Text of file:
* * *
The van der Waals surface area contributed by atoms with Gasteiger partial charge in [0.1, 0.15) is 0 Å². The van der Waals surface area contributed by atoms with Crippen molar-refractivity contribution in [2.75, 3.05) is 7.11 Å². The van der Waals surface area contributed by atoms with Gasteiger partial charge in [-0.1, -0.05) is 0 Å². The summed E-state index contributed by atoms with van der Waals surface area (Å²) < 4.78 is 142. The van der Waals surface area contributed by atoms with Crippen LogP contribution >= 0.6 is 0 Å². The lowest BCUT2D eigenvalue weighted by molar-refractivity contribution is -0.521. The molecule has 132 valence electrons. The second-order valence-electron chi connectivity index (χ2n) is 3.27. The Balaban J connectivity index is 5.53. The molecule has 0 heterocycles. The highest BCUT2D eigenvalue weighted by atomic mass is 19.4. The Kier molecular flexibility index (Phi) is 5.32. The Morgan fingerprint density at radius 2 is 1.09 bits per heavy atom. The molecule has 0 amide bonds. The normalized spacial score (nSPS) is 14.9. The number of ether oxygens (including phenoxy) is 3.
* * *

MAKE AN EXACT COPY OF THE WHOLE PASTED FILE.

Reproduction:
The van der Waals surface area contributed by atoms with Gasteiger partial charge in [0.1, 0.15) is 0 Å². The van der Waals surface area contributed by atoms with Crippen molar-refractivity contribution in [2.75, 3.05) is 7.11 Å². The van der Waals surface area contributed by atoms with Gasteiger partial charge in [-0.1, -0.05) is 0 Å². The summed E-state index contributed by atoms with van der Waals surface area (Å²) < 4.78 is 142. The van der Waals surface area contributed by atoms with Crippen LogP contribution >= 0.6 is 0 Å². The lowest BCUT2D eigenvalue weighted by molar-refractivity contribution is -0.521. The molecule has 132 valence electrons. The second-order valence-electron chi connectivity index (χ2n) is 3.27. The Balaban J connectivity index is 5.53. The molecule has 0 heterocycles. The highest BCUT2D eigenvalue weighted by atomic mass is 19.4. The Kier molecular flexibility index (Phi) is 5.32. The Morgan fingerprint density at radius 2 is 1.09 bits per heavy atom. The molecule has 0 amide bonds. The normalized spacial score (nSPS) is 14.9. The number of ether oxygens (including phenoxy) is 3.